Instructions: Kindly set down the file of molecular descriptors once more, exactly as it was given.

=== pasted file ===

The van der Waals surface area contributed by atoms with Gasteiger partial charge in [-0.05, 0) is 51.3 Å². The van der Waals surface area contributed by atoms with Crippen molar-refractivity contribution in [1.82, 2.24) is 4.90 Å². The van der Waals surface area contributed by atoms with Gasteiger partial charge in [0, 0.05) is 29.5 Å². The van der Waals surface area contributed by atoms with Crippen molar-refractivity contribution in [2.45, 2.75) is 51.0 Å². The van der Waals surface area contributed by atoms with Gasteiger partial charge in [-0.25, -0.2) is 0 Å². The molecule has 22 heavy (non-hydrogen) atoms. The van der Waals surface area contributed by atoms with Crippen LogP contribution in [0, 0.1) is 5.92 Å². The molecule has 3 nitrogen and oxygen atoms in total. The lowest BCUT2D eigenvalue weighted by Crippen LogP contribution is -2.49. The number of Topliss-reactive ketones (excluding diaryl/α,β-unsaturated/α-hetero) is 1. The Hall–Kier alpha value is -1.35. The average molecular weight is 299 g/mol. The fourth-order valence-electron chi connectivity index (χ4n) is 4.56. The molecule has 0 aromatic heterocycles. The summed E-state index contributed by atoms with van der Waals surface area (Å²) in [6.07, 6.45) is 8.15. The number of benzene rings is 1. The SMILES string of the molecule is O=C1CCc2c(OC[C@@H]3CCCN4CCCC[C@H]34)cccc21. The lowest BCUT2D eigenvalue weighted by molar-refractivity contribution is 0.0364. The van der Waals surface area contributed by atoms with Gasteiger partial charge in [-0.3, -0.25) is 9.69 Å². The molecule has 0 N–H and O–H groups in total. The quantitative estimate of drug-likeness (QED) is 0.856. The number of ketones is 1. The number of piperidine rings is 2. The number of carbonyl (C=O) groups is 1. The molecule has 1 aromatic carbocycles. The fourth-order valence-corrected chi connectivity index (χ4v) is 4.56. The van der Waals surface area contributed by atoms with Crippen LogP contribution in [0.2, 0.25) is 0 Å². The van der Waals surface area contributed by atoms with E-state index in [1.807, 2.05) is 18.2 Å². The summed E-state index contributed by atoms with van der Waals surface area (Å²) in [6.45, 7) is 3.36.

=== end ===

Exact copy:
The van der Waals surface area contributed by atoms with Gasteiger partial charge in [-0.05, 0) is 51.3 Å². The van der Waals surface area contributed by atoms with Crippen molar-refractivity contribution in [1.82, 2.24) is 4.90 Å². The van der Waals surface area contributed by atoms with Gasteiger partial charge in [0, 0.05) is 29.5 Å². The van der Waals surface area contributed by atoms with Crippen molar-refractivity contribution in [2.45, 2.75) is 51.0 Å². The van der Waals surface area contributed by atoms with Gasteiger partial charge in [-0.25, -0.2) is 0 Å². The molecule has 22 heavy (non-hydrogen) atoms. The van der Waals surface area contributed by atoms with Crippen LogP contribution in [0, 0.1) is 5.92 Å². The molecule has 3 nitrogen and oxygen atoms in total. The lowest BCUT2D eigenvalue weighted by Crippen LogP contribution is -2.49. The number of Topliss-reactive ketones (excluding diaryl/α,β-unsaturated/α-hetero) is 1. The Hall–Kier alpha value is -1.35. The average molecular weight is 299 g/mol. The fourth-order valence-electron chi connectivity index (χ4n) is 4.56. The molecule has 0 aromatic heterocycles. The summed E-state index contributed by atoms with van der Waals surface area (Å²) in [6.07, 6.45) is 8.15. The number of benzene rings is 1. The SMILES string of the molecule is O=C1CCc2c(OC[C@@H]3CCCN4CCCC[C@H]34)cccc21. The lowest BCUT2D eigenvalue weighted by molar-refractivity contribution is 0.0364. The van der Waals surface area contributed by atoms with Gasteiger partial charge in [-0.3, -0.25) is 9.69 Å². The molecule has 0 N–H and O–H groups in total. The quantitative estimate of drug-likeness (QED) is 0.856. The number of ketones is 1. The number of piperidine rings is 2. The number of carbonyl (C=O) groups is 1. The molecule has 1 aromatic carbocycles. The fourth-order valence-corrected chi connectivity index (χ4v) is 4.56. The van der Waals surface area contributed by atoms with Crippen LogP contribution in [0.2, 0.25) is 0 Å². The van der Waals surface area contributed by atoms with E-state index in [1.807, 2.05) is 18.2 Å². The summed E-state index contributed by atoms with van der Waals surface area (Å²) in [6.45, 7) is 3.36.